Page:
Evan started swimming lessons last week. He has taken lessons before and has some basic skills but is behind where most kids are by this age. This is largely due to the fact that we are not a big swimming family. Nor are we a big soccer family, a big baseball family, or a big [fill in the blank with the physical activity of your choice] family. We have always tried to have our kids do something physical, but jocks we are not and never will be.

For lessons we are going to a local swim school that offers classes during the day all year long. Evan is taking class twice per week. One of the classes is made up of him and three adorable, tiny little girls that barely come up to his belly button. When Evan and his classmates climb out of the pool to walk to the diving board it looks like a scene out of Gulliver's Travels. The other class has several boys that are a tiny bit bigger, but not much. In fact, Evan is by far the oldest child in the entire place both days that we go to class.

Evan has not uttered a single word of concern about being in a class with younger children. I don't think it has occurred to him that some kids might be bothered or embarrassed about the situation. I attribute this to homeschooling. He simply does not equate learning with age but understands that people learn at different paces and different times according to their readiness and their circumstances. This comes of growing up in a house where different-aged people learn together all the time and where it is not unusual for someone younger to be "ahead" of someone older. (Exhibit A: his mother, who is still trying to learn the Small Catechism that his brother and sister mastered years ago.)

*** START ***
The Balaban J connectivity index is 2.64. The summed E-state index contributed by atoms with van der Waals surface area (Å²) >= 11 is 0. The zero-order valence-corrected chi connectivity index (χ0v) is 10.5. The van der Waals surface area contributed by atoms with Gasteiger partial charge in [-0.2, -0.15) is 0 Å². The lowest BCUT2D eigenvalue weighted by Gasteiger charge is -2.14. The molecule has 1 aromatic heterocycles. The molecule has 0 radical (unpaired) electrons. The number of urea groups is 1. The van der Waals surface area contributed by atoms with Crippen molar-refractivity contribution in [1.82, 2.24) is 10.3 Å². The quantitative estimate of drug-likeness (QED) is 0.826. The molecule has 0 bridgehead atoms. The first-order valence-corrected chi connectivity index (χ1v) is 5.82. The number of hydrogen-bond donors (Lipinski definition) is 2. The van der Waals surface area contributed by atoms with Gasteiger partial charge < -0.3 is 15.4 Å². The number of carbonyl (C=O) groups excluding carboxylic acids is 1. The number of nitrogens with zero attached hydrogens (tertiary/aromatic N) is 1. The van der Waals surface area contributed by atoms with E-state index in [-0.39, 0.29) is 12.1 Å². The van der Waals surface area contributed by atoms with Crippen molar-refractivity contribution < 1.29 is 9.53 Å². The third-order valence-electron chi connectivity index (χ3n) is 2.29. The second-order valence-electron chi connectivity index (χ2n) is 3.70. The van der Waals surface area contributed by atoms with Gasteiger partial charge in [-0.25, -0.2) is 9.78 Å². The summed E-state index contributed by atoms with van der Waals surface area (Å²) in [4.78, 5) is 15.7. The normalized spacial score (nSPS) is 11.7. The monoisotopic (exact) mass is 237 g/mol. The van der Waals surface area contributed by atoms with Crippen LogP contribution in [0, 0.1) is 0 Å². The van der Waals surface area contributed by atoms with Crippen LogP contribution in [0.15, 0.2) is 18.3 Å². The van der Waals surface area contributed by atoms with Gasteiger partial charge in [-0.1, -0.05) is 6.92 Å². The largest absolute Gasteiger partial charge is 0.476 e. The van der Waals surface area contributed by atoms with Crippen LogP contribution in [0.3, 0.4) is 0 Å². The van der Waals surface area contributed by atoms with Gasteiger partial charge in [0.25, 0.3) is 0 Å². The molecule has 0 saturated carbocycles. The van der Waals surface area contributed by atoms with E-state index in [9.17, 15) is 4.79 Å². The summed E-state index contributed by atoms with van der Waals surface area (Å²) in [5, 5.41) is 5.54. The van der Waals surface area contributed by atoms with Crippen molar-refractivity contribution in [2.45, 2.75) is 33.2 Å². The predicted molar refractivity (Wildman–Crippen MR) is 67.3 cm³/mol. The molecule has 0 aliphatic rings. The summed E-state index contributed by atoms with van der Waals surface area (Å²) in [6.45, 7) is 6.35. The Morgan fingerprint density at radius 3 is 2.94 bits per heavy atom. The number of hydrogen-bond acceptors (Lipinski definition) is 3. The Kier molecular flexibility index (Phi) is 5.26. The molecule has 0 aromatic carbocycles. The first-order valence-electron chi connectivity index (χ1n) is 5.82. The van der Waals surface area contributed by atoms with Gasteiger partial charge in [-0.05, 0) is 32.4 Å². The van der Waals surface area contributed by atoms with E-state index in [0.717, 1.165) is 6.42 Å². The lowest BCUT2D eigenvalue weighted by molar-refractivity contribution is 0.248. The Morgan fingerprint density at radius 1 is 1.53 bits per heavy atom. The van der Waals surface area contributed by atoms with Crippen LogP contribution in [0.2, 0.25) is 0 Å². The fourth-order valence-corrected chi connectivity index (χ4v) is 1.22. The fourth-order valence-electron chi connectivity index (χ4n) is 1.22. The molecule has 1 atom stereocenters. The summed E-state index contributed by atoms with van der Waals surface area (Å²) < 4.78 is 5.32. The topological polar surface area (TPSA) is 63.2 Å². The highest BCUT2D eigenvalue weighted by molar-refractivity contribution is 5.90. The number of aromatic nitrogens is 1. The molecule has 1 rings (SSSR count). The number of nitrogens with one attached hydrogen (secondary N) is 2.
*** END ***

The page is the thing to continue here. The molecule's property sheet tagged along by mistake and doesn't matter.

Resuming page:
Let's hear it (again) for homeschooling.

Monday, April 27, 2015

Of Mommies and Babies and Moments

Last week I did some piano accompanying for a local school. On Tuesday I went to the school for several hours in the morning. At one point, between rehearsals, the choir director went to her office and returned excitedly, cell phone in hand. "I just got a text from the babysitter! My baby just rolled over for the first time!" She was thrilled, and if she felt any sadness at missing this milestone, she didn't show it.

On Saturday I drove almost two hours to meet the same director and her choirs at a choral festival in a different city. I left at 5:45 in the morning and returned five hours later. The choir director had told me at our Tuesday rehearsal that the school buses would be leaving at 5:15 a.m. and not returning until 9:00 or 10:00 p.m. since after the festival the students would be spending the day at a nearby amusement park. That mommy who missed her baby rolling over on Tuesday spent all of Saturday, her supposed "day off," apart from her baby.